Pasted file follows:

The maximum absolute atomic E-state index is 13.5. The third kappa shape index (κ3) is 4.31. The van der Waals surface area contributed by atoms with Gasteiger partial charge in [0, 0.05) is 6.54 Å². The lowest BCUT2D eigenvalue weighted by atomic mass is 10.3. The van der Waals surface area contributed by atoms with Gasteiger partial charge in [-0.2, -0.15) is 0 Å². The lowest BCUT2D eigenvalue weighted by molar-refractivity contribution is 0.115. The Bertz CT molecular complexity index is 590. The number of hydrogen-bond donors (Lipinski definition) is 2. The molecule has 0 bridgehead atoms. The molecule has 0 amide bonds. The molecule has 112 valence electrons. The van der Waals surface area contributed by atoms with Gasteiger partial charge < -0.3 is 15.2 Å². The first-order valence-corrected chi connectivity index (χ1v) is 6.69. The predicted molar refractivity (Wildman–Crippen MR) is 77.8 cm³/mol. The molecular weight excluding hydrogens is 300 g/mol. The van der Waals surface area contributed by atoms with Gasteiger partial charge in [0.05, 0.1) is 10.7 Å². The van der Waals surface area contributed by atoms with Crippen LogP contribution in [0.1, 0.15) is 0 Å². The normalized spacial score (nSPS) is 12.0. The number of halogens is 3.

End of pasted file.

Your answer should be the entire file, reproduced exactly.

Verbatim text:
The maximum absolute atomic E-state index is 13.5. The third kappa shape index (κ3) is 4.31. The van der Waals surface area contributed by atoms with Gasteiger partial charge in [0, 0.05) is 6.54 Å². The lowest BCUT2D eigenvalue weighted by atomic mass is 10.3. The van der Waals surface area contributed by atoms with Gasteiger partial charge in [-0.2, -0.15) is 0 Å². The lowest BCUT2D eigenvalue weighted by molar-refractivity contribution is 0.115. The Bertz CT molecular complexity index is 590. The number of hydrogen-bond donors (Lipinski definition) is 2. The molecule has 0 bridgehead atoms. The molecule has 0 amide bonds. The molecule has 112 valence electrons. The van der Waals surface area contributed by atoms with Gasteiger partial charge < -0.3 is 15.2 Å². The first-order valence-corrected chi connectivity index (χ1v) is 6.69. The predicted molar refractivity (Wildman–Crippen MR) is 77.8 cm³/mol. The molecular weight excluding hydrogens is 300 g/mol. The van der Waals surface area contributed by atoms with Gasteiger partial charge in [0.05, 0.1) is 10.7 Å². The van der Waals surface area contributed by atoms with Crippen LogP contribution in [0.1, 0.15) is 0 Å². The normalized spacial score (nSPS) is 12.0. The number of halogens is 3.